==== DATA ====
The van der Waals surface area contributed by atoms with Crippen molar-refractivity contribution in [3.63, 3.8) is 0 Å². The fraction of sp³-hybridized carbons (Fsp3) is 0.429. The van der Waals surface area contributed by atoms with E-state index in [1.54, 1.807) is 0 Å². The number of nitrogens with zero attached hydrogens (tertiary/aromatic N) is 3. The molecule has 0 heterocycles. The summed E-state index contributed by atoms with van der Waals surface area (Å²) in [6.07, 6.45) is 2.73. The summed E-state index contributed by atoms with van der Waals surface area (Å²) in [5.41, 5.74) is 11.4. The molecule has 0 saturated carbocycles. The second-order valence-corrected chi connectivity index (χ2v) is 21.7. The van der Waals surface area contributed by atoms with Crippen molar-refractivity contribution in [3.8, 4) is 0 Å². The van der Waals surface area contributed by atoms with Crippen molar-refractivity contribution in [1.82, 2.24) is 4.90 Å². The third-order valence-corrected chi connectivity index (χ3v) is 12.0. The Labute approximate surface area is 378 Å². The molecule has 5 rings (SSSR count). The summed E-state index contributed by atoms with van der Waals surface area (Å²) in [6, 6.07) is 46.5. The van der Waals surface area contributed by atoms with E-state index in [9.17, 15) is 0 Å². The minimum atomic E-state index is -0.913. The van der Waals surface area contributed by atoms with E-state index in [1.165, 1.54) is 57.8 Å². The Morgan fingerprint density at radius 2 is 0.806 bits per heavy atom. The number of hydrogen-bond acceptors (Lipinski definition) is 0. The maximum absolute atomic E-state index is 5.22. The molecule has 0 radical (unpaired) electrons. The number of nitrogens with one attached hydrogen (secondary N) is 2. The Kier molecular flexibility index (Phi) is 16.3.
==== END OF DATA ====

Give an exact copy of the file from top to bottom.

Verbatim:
The van der Waals surface area contributed by atoms with Crippen molar-refractivity contribution in [3.63, 3.8) is 0 Å². The fraction of sp³-hybridized carbons (Fsp3) is 0.429. The van der Waals surface area contributed by atoms with E-state index in [1.54, 1.807) is 0 Å². The number of nitrogens with zero attached hydrogens (tertiary/aromatic N) is 3. The molecule has 0 heterocycles. The summed E-state index contributed by atoms with van der Waals surface area (Å²) in [6.07, 6.45) is 2.73. The summed E-state index contributed by atoms with van der Waals surface area (Å²) in [5.41, 5.74) is 11.4. The molecule has 0 saturated carbocycles. The second-order valence-corrected chi connectivity index (χ2v) is 21.7. The van der Waals surface area contributed by atoms with Crippen molar-refractivity contribution in [3.8, 4) is 0 Å². The van der Waals surface area contributed by atoms with Crippen molar-refractivity contribution in [1.82, 2.24) is 4.90 Å². The third-order valence-corrected chi connectivity index (χ3v) is 12.0. The Labute approximate surface area is 378 Å². The molecule has 5 rings (SSSR count). The summed E-state index contributed by atoms with van der Waals surface area (Å²) in [6, 6.07) is 46.5. The van der Waals surface area contributed by atoms with E-state index in [9.17, 15) is 0 Å². The minimum atomic E-state index is -0.913. The van der Waals surface area contributed by atoms with E-state index in [1.165, 1.54) is 57.8 Å². The Morgan fingerprint density at radius 2 is 0.806 bits per heavy atom. The number of hydrogen-bond acceptors (Lipinski definition) is 0. The maximum absolute atomic E-state index is 5.22. The molecule has 0 radical (unpaired) electrons. The number of nitrogens with one attached hydrogen (secondary N) is 2. The Kier molecular flexibility index (Phi) is 16.3.